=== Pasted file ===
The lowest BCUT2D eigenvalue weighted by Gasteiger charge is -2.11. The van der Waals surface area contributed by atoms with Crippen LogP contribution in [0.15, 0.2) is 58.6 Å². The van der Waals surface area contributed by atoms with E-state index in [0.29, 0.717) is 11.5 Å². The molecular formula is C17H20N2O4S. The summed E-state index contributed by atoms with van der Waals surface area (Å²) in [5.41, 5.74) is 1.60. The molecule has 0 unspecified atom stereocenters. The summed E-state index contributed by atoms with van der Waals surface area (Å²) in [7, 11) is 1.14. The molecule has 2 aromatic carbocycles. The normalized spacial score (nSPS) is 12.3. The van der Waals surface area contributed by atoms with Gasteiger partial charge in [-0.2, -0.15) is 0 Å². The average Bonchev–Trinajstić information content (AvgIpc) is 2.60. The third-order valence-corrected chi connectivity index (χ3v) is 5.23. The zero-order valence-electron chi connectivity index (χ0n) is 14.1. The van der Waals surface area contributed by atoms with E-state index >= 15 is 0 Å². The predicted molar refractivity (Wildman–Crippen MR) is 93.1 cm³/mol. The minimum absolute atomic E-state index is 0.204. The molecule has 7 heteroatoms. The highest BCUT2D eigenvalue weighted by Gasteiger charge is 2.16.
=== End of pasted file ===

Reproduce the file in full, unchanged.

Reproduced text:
The lowest BCUT2D eigenvalue weighted by Gasteiger charge is -2.11. The van der Waals surface area contributed by atoms with Crippen LogP contribution in [0.15, 0.2) is 58.6 Å². The van der Waals surface area contributed by atoms with E-state index in [0.29, 0.717) is 11.5 Å². The molecular formula is C17H20N2O4S. The summed E-state index contributed by atoms with van der Waals surface area (Å²) in [5.41, 5.74) is 1.60. The molecule has 0 unspecified atom stereocenters. The summed E-state index contributed by atoms with van der Waals surface area (Å²) in [7, 11) is 1.14. The molecule has 2 aromatic carbocycles. The normalized spacial score (nSPS) is 12.3. The van der Waals surface area contributed by atoms with Gasteiger partial charge in [-0.2, -0.15) is 0 Å². The average Bonchev–Trinajstić information content (AvgIpc) is 2.60. The third-order valence-corrected chi connectivity index (χ3v) is 5.23. The zero-order valence-electron chi connectivity index (χ0n) is 14.1. The van der Waals surface area contributed by atoms with E-state index >= 15 is 0 Å². The predicted molar refractivity (Wildman–Crippen MR) is 93.1 cm³/mol. The minimum absolute atomic E-state index is 0.204. The molecule has 7 heteroatoms. The highest BCUT2D eigenvalue weighted by Gasteiger charge is 2.16.